By Mark Madden
November 17, 2013
Pittsburgh Steelers quarterback Ben Roethlisberger (7) celebrates with wide receiver Antonio Brown (84) after the two connected for a touchdown catch in the first half of a game against the Detroit Lions. (AP)
The man the Steelers want to change…won the game. The man the Steelers want to underpay…won the game.
Ben Roethlisberger won the game. And the Steelers quarterback did it his way, using a liberal dose of no-huddle to assemble a 16-play, 97-yard drive that ate up most of the fourth quarter and gave the Steelers a 30-27 lead they would not lose en route to a 37-27 victory over Detroit at Heinz Field.
Eight of the 16 snaps in that drive were sans huddle. The Lions couldn’t catch their breath, and Roethlisberger showed them no mercy.
Roethlisberger was 7 for 10 on the decisive march, racking up 82 yards in the air and 10 more on the ground via scramble. No one complained about Roethlisberger keeping the play alive too long after that run.
The Steelers couldn’t run the ball. Detroit knew it. It didn’t matter.
Roethlisberger should not change his game one iota. When he negotiates his next contract, Roethlisberger should not accept one penny less than $20 million per year. The Steelers should give Roethlisberger the proper components: A line that can protect him and a receiver that can go deep.
Do that, and let Ben be Ben. Look what he did yesterday with subpar resources. No, he can’t do it all the time. Nobody could.
But Roethlisberger did it yesterday, breathing life into the Steelers’ extremely artificial playoff hopes. Yesterday was about Roethlisberger’s brilliance and Detroit choking. The Lions are not ready for prime time. Fake field goal? What?
Yinzer Nation is happy, no doubt. But a couple wins in a row during a season already lost shouldn’t obscure the Steelers’ problems. They are many, and great.
Ike Taylor is a microcosm.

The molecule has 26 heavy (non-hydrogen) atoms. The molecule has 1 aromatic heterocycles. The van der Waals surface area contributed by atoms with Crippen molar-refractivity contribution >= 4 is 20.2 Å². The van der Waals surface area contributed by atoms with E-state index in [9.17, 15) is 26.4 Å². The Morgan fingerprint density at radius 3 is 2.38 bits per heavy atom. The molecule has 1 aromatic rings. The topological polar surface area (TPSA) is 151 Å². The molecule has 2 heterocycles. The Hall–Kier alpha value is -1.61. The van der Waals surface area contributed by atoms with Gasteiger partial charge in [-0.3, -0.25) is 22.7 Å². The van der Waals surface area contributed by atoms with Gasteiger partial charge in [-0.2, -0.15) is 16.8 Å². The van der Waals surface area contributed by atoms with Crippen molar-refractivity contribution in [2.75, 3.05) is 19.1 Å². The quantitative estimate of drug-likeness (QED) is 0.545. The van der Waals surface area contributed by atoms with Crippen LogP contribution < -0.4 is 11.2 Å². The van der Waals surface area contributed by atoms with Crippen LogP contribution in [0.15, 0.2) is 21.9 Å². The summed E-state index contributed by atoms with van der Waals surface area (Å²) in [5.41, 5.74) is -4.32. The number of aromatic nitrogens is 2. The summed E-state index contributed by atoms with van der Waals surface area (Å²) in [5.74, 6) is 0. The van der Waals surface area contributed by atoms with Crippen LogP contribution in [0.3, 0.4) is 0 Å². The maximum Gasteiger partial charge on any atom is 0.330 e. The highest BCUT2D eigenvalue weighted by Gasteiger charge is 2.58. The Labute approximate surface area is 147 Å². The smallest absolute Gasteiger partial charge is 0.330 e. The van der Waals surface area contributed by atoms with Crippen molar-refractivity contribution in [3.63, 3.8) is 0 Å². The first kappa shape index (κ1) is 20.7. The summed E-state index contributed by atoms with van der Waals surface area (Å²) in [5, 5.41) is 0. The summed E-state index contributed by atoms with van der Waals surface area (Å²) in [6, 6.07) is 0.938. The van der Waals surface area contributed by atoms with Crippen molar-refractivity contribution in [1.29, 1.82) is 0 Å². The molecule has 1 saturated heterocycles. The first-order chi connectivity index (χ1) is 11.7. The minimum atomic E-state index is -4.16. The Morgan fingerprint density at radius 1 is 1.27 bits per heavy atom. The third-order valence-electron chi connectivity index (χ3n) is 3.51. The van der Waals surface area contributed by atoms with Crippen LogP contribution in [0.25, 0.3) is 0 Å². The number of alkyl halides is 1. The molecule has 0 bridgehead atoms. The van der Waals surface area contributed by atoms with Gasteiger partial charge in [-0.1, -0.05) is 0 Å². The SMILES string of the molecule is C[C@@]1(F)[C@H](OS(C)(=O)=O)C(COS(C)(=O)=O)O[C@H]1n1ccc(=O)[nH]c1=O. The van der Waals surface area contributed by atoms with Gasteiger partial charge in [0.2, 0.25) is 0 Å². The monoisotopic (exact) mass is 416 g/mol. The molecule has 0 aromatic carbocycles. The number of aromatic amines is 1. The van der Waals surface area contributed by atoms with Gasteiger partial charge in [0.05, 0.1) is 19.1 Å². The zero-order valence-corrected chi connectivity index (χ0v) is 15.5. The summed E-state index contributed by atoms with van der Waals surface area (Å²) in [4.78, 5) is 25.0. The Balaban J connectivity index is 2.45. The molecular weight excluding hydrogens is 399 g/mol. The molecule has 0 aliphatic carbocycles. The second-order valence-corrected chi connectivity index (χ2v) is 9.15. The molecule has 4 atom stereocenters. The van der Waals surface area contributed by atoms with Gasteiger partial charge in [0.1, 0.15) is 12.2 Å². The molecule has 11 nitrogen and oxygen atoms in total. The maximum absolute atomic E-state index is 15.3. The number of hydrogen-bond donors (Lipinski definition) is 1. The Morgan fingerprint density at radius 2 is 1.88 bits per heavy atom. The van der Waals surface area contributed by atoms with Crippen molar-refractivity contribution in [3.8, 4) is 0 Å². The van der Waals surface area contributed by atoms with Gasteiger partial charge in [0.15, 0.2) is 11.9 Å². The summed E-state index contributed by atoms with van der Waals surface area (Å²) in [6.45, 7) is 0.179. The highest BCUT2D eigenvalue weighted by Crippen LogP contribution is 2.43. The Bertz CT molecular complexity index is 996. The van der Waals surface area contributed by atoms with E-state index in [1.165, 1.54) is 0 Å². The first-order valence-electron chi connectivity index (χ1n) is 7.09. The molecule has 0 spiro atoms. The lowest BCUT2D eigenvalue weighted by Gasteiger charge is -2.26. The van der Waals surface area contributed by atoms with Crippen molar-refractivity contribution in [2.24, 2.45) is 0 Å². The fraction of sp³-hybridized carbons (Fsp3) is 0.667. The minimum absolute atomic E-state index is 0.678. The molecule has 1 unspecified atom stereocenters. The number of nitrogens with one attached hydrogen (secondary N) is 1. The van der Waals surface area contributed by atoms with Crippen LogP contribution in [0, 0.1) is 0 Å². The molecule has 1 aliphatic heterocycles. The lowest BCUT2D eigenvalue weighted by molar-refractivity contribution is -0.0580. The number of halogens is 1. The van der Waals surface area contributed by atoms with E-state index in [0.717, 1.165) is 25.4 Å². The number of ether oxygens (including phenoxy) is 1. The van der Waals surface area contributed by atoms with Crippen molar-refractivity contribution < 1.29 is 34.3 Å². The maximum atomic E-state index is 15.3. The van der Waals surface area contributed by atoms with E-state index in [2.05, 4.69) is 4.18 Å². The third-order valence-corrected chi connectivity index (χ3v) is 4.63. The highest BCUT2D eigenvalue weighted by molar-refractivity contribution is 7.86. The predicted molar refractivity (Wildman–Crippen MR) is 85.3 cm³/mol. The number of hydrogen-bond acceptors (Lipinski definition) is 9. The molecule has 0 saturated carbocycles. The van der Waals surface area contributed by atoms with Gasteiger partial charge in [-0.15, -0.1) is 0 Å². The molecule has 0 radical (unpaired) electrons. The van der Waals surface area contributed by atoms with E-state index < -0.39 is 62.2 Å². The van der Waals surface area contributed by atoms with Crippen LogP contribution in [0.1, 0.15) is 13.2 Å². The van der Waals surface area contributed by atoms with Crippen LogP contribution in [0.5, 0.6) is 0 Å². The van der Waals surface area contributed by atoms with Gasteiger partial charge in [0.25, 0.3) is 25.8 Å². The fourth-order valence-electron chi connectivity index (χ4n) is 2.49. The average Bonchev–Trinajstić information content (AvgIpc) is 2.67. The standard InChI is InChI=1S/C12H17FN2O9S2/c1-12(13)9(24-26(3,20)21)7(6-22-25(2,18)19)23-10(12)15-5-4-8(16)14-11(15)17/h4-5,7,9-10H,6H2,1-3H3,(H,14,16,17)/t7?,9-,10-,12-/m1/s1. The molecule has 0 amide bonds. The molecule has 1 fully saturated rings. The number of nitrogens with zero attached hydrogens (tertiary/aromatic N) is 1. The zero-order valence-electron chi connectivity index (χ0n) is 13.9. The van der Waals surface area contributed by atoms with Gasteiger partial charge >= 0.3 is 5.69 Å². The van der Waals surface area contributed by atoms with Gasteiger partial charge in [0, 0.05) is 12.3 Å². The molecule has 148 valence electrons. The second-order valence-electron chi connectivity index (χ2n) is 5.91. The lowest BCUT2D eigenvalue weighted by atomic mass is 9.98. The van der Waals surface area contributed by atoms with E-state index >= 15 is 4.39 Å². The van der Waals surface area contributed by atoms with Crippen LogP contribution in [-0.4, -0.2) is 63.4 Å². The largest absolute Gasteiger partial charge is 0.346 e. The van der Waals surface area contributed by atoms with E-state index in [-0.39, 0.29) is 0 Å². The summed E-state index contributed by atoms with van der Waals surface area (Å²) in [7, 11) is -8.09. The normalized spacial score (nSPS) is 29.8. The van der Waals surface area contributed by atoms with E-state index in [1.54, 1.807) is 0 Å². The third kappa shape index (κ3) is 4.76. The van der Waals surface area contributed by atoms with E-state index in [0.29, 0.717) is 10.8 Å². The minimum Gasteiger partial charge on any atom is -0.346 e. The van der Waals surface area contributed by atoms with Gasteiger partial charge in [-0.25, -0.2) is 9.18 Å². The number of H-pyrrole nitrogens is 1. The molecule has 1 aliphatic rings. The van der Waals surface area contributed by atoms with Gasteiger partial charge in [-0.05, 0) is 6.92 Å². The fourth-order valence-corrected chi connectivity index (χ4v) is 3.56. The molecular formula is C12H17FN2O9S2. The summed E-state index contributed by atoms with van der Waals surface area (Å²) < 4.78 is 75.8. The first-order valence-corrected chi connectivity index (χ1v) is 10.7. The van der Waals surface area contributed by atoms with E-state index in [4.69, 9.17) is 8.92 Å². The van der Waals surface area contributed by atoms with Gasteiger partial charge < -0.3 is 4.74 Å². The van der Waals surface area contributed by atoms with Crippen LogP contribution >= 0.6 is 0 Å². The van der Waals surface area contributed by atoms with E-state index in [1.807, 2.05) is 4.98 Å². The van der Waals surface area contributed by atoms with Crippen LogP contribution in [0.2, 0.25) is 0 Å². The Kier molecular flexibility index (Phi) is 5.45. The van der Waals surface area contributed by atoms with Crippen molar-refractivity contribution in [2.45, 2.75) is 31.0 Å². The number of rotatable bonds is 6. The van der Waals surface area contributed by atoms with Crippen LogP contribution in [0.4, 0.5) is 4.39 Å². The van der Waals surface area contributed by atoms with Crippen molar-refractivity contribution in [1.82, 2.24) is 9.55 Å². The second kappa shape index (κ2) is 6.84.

Taylor is 33, and he’s through. The Steelers won’t realize that, because they usually don’t. But Detroit receiver Calvin Johnson wrote Taylor’s professional obit, embarrassing the Steelers’ so-called cover cornerback so thoroughly in the second quarter that Taylor should enter witness protection.
Megatron is the NFL’s best receiver, maybe one of football’s best receivers ever.
But Taylor -- who has never played in a Pro Bowl and has been overrated non-stop since joining the Steelers in 2003 -- was scarred beyond recognition during a 15-minute span which saw the Steelers allow 27 points, turning a 14-0 first-quarter lead into a 27-20 halftime deficit.
During the second quarter:
l Johnson had five catches for 163 yards, including touchdowns of 79 and 19 yards.
l Taylor committed two penalties, defensive holding (declined) and interference.
l Taylor dropped two interceptions.
Johnson was Taylor’s man. No excuses. Taylor’s job is to cover the opposition’s top receiver and he got folded, spindled and mutilated. It was a horror show.
Nobody expected Taylor to shut down Johnson. But don’t get disgraced. It’s lucky for Ike that Detroit inexplicably stopped looking Johnson’s way in the second half.
For the Steelers, a major housecleaning is in order. And it starts with older players who are fading and have big salary cap numbers.
Taylor’s salary for next season is $7 million. His cap hit is almost $10.5 million. Is Taylor worth that? It’s a hard question the Steelers must ask, and answer.
No questions need to be asked about Roethlisberger. If he’s put in prime position to succeed next year, he will again be one of the NFL’s top five quarterbacks. He was indomitable in yesterday’s fourth quarter. Roethlisberger won the game.
Playing “Renegade” twice didn’t hurt. The jig is up, the news is out…
Mark Madden hosts a radio show 3-6 p.m. weekdays on WXDX-FM (105.9).